"Idol" finale: Quiet kids seek loud success


OK, by now I'm reasonably excited about the "American Idol" finale, Tuesday and Wednesday. My original bitterness -- Joshua Ledet, maybe the best "Idol" singer ever, is gone -- is subsiding; this will still be fun.

I've sent papers two versions of an "Idol"-finale story, the second one adding comments from Jimmy Iovine, the show's mentor. Here's that version:

By MIKE HUGHES

Right now, two people stand at the
brink of an “American Idol” championship.

One could be propelled toward the fame
and fortune of a Carrie Underwood or a Kelly Clarkson. Or, at least,
to some temporary confetti and cheers,

So what are Phillip Phillips and
Jessica Sanchez really like? “They're both very quiet,” said
Nigel Lythgoe, the “Idol” producer. “The final four were all
very quiet, gentle people.”

And that may be one reason the show has
had trouble keeping its huge audience.

The talent is there. “These are the
best three I've seen in the finals,” Lythgoe said, lumping Joshua
Ledet (his personal favorite, who finished third) into the mix. But
the ratings? They're:

– Soaring by normal standards. The
first four May shows ranged from 15.6 to 16.7 million viewers,
leading in the age categories advertisers and networks want. “'Idol
will again be the No. 1 show on all of television for the ninth
consecutive season,” said Joe Early, Fox's marketing director..

– Low by “Idol” standards. In
total viewers, those four episodes were edged out by “NCIS” and
(sometimes) “Dancing With the Stars”; the show has been down 20
percent from the previous season. “That was a bigger drop than we
anticipated,” said Kevin Reilly, the Fox programming chief.

Lythgoe blames much of that on
overcrowding. Fox added “The X Factor,” NBC added “The Voice”
and “The Sing Off”; ABC will launch “Duets” the day after
“Idol” finishes its season. “The public does get bored with the
same show,” he said.

Still, part of the problem might be
those quiet personalities. Viewers haven't seen the on-stage zest of
an Adam Lambert, Bo Bice or Allison Iraheta. They haven't seen the
off-camera fun of a Danny Gokey or Sanjaya Malakar, the rich personal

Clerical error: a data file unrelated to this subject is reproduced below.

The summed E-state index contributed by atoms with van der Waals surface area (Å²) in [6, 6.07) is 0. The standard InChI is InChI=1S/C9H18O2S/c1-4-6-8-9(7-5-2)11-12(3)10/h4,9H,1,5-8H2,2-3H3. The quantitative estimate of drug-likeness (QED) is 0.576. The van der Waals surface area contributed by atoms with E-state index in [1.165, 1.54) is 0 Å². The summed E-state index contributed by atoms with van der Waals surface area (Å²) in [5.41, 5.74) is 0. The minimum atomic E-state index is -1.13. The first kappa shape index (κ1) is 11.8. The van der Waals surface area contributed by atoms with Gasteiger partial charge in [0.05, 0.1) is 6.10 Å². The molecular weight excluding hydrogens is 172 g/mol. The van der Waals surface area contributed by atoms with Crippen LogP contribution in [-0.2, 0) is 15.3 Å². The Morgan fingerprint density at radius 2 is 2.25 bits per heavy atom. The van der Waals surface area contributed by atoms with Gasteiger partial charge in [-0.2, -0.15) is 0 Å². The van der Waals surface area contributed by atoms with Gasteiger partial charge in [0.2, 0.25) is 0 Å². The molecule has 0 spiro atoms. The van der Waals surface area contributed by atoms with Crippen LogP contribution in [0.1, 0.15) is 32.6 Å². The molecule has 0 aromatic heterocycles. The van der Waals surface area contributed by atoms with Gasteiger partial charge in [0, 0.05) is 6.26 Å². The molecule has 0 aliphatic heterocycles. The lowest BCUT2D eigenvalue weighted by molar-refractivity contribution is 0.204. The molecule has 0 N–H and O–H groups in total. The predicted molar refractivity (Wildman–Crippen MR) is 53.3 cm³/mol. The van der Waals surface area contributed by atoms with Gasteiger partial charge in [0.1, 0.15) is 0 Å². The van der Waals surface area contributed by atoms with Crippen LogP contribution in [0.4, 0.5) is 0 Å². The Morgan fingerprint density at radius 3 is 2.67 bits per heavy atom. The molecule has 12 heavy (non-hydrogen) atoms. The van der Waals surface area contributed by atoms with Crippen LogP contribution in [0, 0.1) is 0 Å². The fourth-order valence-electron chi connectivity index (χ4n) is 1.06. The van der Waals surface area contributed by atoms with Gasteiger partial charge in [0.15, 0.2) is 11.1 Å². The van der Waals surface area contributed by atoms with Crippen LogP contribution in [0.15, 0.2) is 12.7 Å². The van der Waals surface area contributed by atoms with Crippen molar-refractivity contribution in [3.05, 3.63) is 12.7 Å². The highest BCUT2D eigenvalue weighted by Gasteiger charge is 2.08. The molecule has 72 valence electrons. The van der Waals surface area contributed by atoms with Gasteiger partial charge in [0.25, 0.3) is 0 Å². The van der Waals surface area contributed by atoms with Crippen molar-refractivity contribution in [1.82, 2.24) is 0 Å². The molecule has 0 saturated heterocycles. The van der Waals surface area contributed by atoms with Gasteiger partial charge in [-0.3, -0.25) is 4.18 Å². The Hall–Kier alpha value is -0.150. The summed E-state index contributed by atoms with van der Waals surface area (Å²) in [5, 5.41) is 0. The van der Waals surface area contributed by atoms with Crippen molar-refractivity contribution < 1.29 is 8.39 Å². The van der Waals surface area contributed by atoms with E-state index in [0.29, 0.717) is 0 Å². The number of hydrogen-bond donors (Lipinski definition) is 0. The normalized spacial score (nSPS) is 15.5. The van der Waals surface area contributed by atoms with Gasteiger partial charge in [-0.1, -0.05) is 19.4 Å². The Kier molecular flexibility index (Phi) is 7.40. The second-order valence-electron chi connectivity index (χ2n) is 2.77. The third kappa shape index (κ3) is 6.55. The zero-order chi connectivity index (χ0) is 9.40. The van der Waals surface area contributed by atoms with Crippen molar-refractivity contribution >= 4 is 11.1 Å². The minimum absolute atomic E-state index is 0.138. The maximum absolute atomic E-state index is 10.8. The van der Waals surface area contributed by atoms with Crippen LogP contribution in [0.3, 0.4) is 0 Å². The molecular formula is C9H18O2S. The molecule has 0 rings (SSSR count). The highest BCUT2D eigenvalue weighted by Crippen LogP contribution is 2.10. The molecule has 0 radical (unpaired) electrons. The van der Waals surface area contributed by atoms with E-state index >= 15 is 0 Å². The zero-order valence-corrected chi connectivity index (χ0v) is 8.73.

story of a Fantasia Barrino or Scott MacIntyre. They've seen people
who simply stand and sing well.

They're dead-serious about it, Lythgoe
said, “so diligent in their focus.” Added Jimmy Iovine, the
show's mentor: “Especially the final four or five, the kids really
care and are interested.

Phillips has the potential to tell
stories. He grew up in Leesburg, a Georgia town of 2,900, near the
college town of Albany; he worked in his dad's pawn shop and
graduated from technical school.

So far, however, he's had little to
say. That could be due to his ongoing kidney-stone problem – “he
is in a lot of pain” his mother tweeted at one point – or simply
to small-town Southern reticence.

Under that surface, Iovine said, is a
quietly witty approach; “he has such charm and such a vibe and
great character.” He's also a songwriter, Ionine said; like others
– Dave Matthews, Paul Simon, Bruce Springsteen – that will help
him stand out.

Sanchez has said she's focused on
singing most of her life. She started singing at 2, did “Showtime
at the Apollo” at 10, “America's Got Talent” at 11.

The bad news is that this leaves little
else for her to talk about except music. The good is that she's a
consummate performer. “Jessica is only 16 and the way she sings,
she sounds like she's in her 20s,” said Hollie Cavanagh, another of
the quiet final four.”

Iovene agreed. “She's a pro. When
that girl is 18 ...”

Still, she needs to prove something
Tuesday. She needs songs that “click the emotion,” Iovine said;
she needs “a magic moment,” Lythgoe said.

Then there's Phillips, who tends to
surprise. “He has his very own style and … takes you to a whole
other place when he sings,” Cavanagh said.

It can be a strange place. Phillips
chooses obscure songs – or makes familiar one seems obscure.

“He needs to go find a song that
people know,” Lythgoe said.”I think Phil loves the mid-tempo
music; I don't know that's right for him, especially in the national
spotlight.”

– “American Idol,” 8-9 p.m.
Tuesday, 8-10:07 p.m. Wednesday, Fox

– Jessica Sanchez, 16, of San Diego;
Phillip Phillips, 21, of Leesburg, Ga.

– Trivia: Both finalists have fathers
who are armed. Sanchez's dad, in the Navy, has been to Iraq and
Afghanistan; an “Idol” clip of Phillips' dad at his pawn shop
showed him wearing a holstered pistol.

– Trivia II: If Phillips wins, he'll
be the fifth straight white male champion. The first six seasons
weren't like that: Winners were three white and three black, two male
and four female.

– Trivia III: In 2008, five Hispanics
were in the final 12; still, the closest to an Hispanic winner was
last season's Scotty McCreery (one-fourth Puerto Rican). Sanchez's
roots are half Mexican, half Filipino.

 

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